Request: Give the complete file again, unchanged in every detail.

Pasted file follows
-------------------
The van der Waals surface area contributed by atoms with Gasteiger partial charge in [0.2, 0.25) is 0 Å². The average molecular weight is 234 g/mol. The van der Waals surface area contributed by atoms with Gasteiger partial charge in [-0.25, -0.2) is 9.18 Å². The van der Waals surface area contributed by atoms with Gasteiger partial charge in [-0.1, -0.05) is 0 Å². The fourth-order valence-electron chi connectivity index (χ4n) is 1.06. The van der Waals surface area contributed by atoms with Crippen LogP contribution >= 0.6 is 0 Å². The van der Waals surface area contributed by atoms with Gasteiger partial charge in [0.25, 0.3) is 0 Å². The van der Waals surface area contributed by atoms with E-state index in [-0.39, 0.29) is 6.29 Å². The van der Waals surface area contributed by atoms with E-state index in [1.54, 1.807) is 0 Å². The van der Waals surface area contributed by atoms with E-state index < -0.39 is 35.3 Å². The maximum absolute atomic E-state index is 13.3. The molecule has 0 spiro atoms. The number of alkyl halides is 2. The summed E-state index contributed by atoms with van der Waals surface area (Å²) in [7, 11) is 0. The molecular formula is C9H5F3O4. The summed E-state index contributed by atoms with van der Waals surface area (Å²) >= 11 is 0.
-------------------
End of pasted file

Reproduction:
The van der Waals surface area contributed by atoms with Gasteiger partial charge in [0.2, 0.25) is 0 Å². The average molecular weight is 234 g/mol. The van der Waals surface area contributed by atoms with Gasteiger partial charge in [-0.25, -0.2) is 9.18 Å². The van der Waals surface area contributed by atoms with Gasteiger partial charge in [-0.1, -0.05) is 0 Å². The fourth-order valence-electron chi connectivity index (χ4n) is 1.06. The van der Waals surface area contributed by atoms with Crippen LogP contribution >= 0.6 is 0 Å². The van der Waals surface area contributed by atoms with Gasteiger partial charge in [0.25, 0.3) is 0 Å². The van der Waals surface area contributed by atoms with E-state index in [-0.39, 0.29) is 6.29 Å². The van der Waals surface area contributed by atoms with E-state index in [1.54, 1.807) is 0 Å². The van der Waals surface area contributed by atoms with E-state index < -0.39 is 35.3 Å². The maximum absolute atomic E-state index is 13.3. The molecule has 0 spiro atoms. The number of alkyl halides is 2. The summed E-state index contributed by atoms with van der Waals surface area (Å²) in [7, 11) is 0. The molecular formula is C9H5F3O4. The summed E-state index contributed by atoms with van der Waals surface area (Å²) >= 11 is 0.